The Quintanas, Week 28: Breakfast for Brainpower

Filed under: Healthy Families Challenge


Aaron, stomach full and ready to study. Credit: Michelle Quintana

Folks in Florida know: It's around this time of year, every year, that the prerecorded phone call from the local school board superintendent comes.

What's it about? Making sure our kids eat a healthy breakfast.

Why now? It's the dreaded FCAT season.

It's a shared sentiment that the FCAT exam (which stands for Florida Comprehensive Assessment Test), administered annually around this time to just about every child in grades 3 through 11 in Florida, is frustrating. It's a drain for students because, well, what kid wants to spend all day in lock-down taking a standardized test? It's a pain for parents because of the stress they watch their kids endure. You see, for most of a child's school years, this test will make or break them -- not passing it leads to them repeating the same grade the next year, as opposite as my kid's personalities are the added stress makes for an interesting week.

The argument to discontinue the exam gets thrown around every year. Some people say it isn't fair to judge a child by one test. Many parents have kids who perform excellently in school, yet panic on test day and don't do well. Personally, as the mother of four very different children who have diverse reactions to the test, I have my own thoughts on this exam. I do, however, like that, as an annual event, it goes hand-in-hand with parents and children alike focusing on breakfast.

Breakfast really does make you smarter.

And here in Miami-Dade County, we spend the week fielding various recorded phone messages reminding us that the morning meal is the most important one of the day. Like it or not, the local McDonalds even offers a free breakfast as an encouragement to students.

Throughout the Healthy Families Challenge, one of the things we've stressed in my household is that a healthy breakfast sets the tone for your day. The schools' reminder that a healthy breakfast gives kids energy to perform well backs up that idea.

Su-Nui Escobar, registered dietitian extraordinaire and our HFC nutritional advisor, taught us what makes a good breakfast. We should have a good carb (one slice of low-calorie wheat toast, (rather than the waffles we devoured every morning on our vacation), a small portion of fruit and a protein. Of course, protein-packed eggs cooked any way are a good choice, but for a change, a bowl of low-sugar, high-fiber cereal (Cheerios and Special K are good ones) with blueberries or strawberries, and unsweetened soy, almond, or low fat milk on top, makes a great alternative, and lets you cut calories and fat without cutting flavor.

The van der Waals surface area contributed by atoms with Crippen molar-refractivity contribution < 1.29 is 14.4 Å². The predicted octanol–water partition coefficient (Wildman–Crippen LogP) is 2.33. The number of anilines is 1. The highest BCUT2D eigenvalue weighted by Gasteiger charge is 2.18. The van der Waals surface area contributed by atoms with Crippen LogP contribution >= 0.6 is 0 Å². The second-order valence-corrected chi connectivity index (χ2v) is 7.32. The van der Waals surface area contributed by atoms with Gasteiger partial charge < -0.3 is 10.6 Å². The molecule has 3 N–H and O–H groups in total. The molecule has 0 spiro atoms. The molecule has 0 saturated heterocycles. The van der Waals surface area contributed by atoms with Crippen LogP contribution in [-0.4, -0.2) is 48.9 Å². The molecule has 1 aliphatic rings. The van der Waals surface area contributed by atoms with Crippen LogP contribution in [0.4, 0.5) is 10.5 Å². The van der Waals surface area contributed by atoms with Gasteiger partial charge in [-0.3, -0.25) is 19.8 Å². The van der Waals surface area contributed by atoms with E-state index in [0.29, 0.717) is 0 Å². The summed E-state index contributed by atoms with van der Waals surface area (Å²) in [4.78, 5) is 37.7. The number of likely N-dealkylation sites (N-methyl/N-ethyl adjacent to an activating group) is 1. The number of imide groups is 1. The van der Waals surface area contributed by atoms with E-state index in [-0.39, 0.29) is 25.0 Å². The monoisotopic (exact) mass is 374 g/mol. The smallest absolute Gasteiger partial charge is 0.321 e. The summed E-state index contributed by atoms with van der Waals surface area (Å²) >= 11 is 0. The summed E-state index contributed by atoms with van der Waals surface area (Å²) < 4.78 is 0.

Our County's school board knows that not every family has time for a balanced breakfast at home, and that's one good reason why breakfast is served to kids at all Miami-Dade County public schools, free of charge, year round. The initiative is part of the National School Breakfast Program, enacted to ensure that schoolchildren get a nutritious start every day.

My kids' schools are good about offering options from all four food groups, and attempting to make sure that children eat, or at least take, something from each. A typical school breakfast consists of scrambled eggs with toast, fruit and a small carton of low-fat milk. The program's administrators also teach portion control, by allowing only a specified amount of each item.

Now, any parent knows, there's nothing you can do about what your children eat in school. Even if you pack lunches, they can trade, sell or even -- God forbid -- throw the food out. But at least this free breakfast instills in them an idea of what is good for them and what is not.

My kids are so used to the routine established by free school breakfast that on weekends, they don't do anything until they've eaten something. They don't request the usual sugary Pop Tarts and cereal that a lot of kids do. They prefer eggs and bagels.

I know that some might ask what real good any of it does. But, just like when you find yourself reminiscing about something that a coach or teacher from your youth used to repeat, these hundreds of children who line up for their free breakfast may just remember that eggs are a better choice than donuts, and that breakfast is all around important -- a lesson I think most people learn way too late. I know a few of the other challengers had a tough time getting used to eating breakfast every morning, as did I.

I am grateful that my children are learning nutritional basics through this program. Even better, I'm happy for the extra half-hour of sleep I can sneak because I don't have to prepare four kids' breakfasts every morning!

Who's the rest of the competition? Check out all the challengers' latest updates here.

Check out how the other families are doing!

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AdviceMama Says:
Start by teaching him that it is safe to do so.